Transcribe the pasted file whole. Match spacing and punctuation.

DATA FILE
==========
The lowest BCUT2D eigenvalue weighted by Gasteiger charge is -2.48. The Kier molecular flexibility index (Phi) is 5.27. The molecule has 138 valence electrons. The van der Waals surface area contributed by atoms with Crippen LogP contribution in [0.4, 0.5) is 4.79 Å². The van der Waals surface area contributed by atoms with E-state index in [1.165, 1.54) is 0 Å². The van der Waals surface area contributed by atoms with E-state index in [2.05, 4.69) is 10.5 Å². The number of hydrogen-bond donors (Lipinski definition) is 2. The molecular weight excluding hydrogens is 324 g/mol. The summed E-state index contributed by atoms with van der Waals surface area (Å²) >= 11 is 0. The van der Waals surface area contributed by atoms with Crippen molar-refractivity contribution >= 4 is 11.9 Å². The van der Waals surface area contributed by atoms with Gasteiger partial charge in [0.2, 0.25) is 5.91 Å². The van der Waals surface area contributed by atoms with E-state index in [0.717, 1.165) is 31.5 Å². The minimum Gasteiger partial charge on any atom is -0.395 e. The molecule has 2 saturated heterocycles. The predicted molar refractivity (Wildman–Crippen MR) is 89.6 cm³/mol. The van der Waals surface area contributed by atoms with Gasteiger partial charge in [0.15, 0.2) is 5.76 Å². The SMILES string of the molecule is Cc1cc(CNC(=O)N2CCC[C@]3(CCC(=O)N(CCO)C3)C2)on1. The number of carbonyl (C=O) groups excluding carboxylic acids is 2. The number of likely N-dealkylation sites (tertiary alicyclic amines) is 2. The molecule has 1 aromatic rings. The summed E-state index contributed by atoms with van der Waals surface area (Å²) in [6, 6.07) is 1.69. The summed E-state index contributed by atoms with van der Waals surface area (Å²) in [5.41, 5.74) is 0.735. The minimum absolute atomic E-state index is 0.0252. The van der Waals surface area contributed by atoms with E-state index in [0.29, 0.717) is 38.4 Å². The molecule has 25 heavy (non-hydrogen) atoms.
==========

The lowest BCUT2D eigenvalue weighted by Gasteiger charge is -2.48. The Kier molecular flexibility index (Phi) is 5.27. The molecule has 138 valence electrons. The van der Waals surface area contributed by atoms with Crippen LogP contribution in [0.4, 0.5) is 4.79 Å². The van der Waals surface area contributed by atoms with E-state index in [1.165, 1.54) is 0 Å². The van der Waals surface area contributed by atoms with E-state index in [2.05, 4.69) is 10.5 Å². The number of hydrogen-bond donors (Lipinski definition) is 2. The molecular weight excluding hydrogens is 324 g/mol. The summed E-state index contributed by atoms with van der Waals surface area (Å²) >= 11 is 0. The van der Waals surface area contributed by atoms with Crippen molar-refractivity contribution >= 4 is 11.9 Å². The van der Waals surface area contributed by atoms with Gasteiger partial charge in [0.2, 0.25) is 5.91 Å². The van der Waals surface area contributed by atoms with E-state index in [0.717, 1.165) is 31.5 Å². The minimum Gasteiger partial charge on any atom is -0.395 e. The molecule has 2 saturated heterocycles. The predicted molar refractivity (Wildman–Crippen MR) is 89.6 cm³/mol. The van der Waals surface area contributed by atoms with Gasteiger partial charge in [0.15, 0.2) is 5.76 Å². The SMILES string of the molecule is Cc1cc(CNC(=O)N2CCC[C@]3(CCC(=O)N(CCO)C3)C2)on1. The number of carbonyl (C=O) groups excluding carboxylic acids is 2. The number of likely N-dealkylation sites (tertiary alicyclic amines) is 2. The molecule has 1 aromatic rings. The summed E-state index contributed by atoms with van der Waals surface area (Å²) in [6, 6.07) is 1.69. The summed E-state index contributed by atoms with van der Waals surface area (Å²) in [5.41, 5.74) is 0.735. The minimum absolute atomic E-state index is 0.0252. The van der Waals surface area contributed by atoms with E-state index in [0.29, 0.717) is 38.4 Å². The molecule has 25 heavy (non-hydrogen) atoms.